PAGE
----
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Is it possible to share one IP address between two Apple laptops (both running Snow Leopard in my case) so that both devices can connect to the internet?

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migrated from Mar 31 '11 at 13:06

This question came from our site for professional and enthusiast programmers.

Belongs on – Paul R Mar 31 '11 at 10:35
Linksys sells Network Address Translation routers for around $60 USD. It's amazing how much computing and networking power they can shove in a cheap plastic box these days. – sarnold Mar 31 '11 at 10:36
Yeah or better still – Gary Green Mar 31 '11 at 10:36
@Gary Green This is a home computing question, not a serious server question for serverfault. – rjmunro Mar 31 '11 at 20:26

Yes, but with caveats.

MacOS X has an "internet sharing" mode in the "Sharing" control panel, but you have to use different network interfaces for the "internet facing" and "internal facing" sides of your network.

So if you're connected to the Internet over your ethernet port, you can share your connection to WiFi clients. What you can't do is connect and share over the same port.

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I have one laptop connected to the internet via ethernet and does internet sharing via airport. However, another one cannot connect to the internet (In the network system preference, it warns that it cannot find IP address). It might be because I only have assigned one IP address? – knoguchi Mar 31 '11 at 10:50

i think it's better to get a router than use internet sharing mainly because the mac sharing the internet connection will need to remain powered on when your second mac needs the internet. =)

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Yes - either use a router or turn on "Internet Sharing" on one of the laptops (effectively the same thing as using a router).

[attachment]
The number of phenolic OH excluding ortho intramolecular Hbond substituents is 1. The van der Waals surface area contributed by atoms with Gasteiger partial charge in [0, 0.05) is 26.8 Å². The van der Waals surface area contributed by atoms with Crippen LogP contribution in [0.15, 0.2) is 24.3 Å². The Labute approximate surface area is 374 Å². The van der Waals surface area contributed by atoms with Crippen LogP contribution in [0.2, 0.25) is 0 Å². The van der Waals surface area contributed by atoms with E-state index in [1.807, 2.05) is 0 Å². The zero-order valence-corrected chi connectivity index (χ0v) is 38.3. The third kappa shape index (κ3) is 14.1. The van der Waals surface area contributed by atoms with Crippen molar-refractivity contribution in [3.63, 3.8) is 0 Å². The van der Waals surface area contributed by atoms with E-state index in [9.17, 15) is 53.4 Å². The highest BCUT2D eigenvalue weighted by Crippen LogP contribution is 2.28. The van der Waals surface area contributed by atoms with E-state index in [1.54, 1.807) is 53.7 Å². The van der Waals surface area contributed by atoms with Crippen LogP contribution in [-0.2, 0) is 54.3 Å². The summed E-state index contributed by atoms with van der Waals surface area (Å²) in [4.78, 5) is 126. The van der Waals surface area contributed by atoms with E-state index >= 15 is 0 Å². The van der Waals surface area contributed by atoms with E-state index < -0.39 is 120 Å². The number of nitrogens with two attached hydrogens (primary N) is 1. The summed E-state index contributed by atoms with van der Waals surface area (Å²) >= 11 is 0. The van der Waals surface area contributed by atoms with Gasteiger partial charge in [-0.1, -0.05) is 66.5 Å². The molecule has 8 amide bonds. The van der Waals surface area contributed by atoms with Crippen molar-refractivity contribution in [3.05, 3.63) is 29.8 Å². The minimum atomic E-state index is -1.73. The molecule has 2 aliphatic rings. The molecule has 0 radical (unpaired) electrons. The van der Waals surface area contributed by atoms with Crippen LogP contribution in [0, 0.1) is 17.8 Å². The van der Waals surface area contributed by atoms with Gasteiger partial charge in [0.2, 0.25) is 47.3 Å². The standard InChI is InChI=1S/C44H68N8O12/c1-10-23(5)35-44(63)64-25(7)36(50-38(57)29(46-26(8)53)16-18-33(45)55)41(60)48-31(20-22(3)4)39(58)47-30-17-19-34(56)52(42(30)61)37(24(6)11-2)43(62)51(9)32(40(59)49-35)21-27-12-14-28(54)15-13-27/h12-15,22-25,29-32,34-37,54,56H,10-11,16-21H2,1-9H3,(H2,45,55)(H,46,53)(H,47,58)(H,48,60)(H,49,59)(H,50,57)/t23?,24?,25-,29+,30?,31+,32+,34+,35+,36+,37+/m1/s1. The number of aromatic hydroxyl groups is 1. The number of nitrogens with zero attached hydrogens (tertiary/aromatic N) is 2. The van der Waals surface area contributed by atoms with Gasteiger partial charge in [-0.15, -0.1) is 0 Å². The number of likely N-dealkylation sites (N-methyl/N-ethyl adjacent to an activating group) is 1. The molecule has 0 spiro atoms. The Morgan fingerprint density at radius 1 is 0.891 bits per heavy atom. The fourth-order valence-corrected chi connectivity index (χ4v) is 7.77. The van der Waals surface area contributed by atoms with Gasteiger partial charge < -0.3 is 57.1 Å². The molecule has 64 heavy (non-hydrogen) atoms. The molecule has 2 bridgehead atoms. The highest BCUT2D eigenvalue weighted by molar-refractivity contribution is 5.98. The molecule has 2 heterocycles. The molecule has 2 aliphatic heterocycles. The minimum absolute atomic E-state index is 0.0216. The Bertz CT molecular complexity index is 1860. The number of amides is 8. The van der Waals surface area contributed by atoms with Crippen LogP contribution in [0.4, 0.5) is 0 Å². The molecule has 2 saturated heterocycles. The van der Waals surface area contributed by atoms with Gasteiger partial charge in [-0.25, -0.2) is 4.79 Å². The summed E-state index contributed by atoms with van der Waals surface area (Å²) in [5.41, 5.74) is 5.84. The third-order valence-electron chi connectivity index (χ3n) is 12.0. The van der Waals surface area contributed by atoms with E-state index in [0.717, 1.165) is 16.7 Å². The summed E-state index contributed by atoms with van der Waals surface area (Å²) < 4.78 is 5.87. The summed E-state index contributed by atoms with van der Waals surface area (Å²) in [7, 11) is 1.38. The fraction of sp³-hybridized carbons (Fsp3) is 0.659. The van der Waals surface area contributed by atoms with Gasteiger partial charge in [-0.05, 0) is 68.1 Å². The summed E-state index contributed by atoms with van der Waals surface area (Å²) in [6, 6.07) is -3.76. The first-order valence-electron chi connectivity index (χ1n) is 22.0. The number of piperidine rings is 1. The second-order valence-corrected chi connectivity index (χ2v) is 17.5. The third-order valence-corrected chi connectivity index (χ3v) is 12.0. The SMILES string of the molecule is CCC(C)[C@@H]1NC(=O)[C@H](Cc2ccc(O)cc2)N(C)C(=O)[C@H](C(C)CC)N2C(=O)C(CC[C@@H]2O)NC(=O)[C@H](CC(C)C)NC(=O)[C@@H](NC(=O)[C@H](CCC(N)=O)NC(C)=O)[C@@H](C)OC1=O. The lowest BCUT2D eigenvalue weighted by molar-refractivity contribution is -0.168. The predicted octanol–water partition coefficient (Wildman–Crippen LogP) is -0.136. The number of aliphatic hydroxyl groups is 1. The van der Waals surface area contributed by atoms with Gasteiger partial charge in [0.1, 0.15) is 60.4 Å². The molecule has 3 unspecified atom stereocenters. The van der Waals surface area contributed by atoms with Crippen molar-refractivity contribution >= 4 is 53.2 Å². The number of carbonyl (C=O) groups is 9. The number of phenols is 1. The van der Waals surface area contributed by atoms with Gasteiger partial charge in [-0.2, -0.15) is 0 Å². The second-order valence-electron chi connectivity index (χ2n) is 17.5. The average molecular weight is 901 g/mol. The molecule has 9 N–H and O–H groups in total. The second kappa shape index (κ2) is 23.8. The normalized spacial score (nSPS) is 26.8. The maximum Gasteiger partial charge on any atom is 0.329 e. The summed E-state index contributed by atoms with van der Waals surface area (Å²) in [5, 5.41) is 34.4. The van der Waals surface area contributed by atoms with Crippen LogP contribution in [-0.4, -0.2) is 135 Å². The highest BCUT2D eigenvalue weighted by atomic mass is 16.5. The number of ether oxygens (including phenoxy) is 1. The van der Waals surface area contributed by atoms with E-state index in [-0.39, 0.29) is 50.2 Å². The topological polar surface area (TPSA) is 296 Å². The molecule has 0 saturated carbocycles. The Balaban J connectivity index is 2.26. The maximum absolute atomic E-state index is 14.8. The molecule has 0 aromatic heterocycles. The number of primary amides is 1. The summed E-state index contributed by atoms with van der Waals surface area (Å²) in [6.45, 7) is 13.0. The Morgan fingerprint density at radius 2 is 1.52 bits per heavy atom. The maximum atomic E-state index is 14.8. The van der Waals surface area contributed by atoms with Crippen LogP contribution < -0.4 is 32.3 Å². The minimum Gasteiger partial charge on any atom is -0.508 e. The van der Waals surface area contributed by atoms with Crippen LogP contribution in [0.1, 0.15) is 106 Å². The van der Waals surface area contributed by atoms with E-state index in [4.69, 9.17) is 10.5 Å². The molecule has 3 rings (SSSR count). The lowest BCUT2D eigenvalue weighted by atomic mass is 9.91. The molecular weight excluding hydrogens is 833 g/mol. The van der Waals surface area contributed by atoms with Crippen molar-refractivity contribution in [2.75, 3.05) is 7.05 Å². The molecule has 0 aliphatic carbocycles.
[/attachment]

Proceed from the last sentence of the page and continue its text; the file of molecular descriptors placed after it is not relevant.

System Preferences => Sharing => Internet Sharing

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Thanks for the reply! I have tried internet sharing using airport with one laptop connected to the internet via ethernet but another one seems to be not able to find IP address. I thought this might be because I only have one IP address assigned. – knoguchi Mar 31 '11 at 10:39

In order for computers to talk on the same network, they must have different IP addresses. However, it is possible to have two or more computers share an internet connection by having them on a private network separate from the internet, then routing their data through a gateway that is able to be on more than one network. The gateway usually uses a system called "Network Address Translation" or NAT to allow the computers on the private network to operate as if they are on the internet.

This is what most home routers do. They provide a private network and a NAT gateway, often combined with a wireless access point and and ADSL modem.

Internet Sharing (in System Preferences => Sharing) allows a Mac to act as this gateway. It will set up any unused network interface with a private IP address and allocate private IP addresses to any other computers you put on that network. It will then route data from computers on that network to the internet, performing NAT so that all the traffic on the internet seems to be coming from it, and not the other computers.

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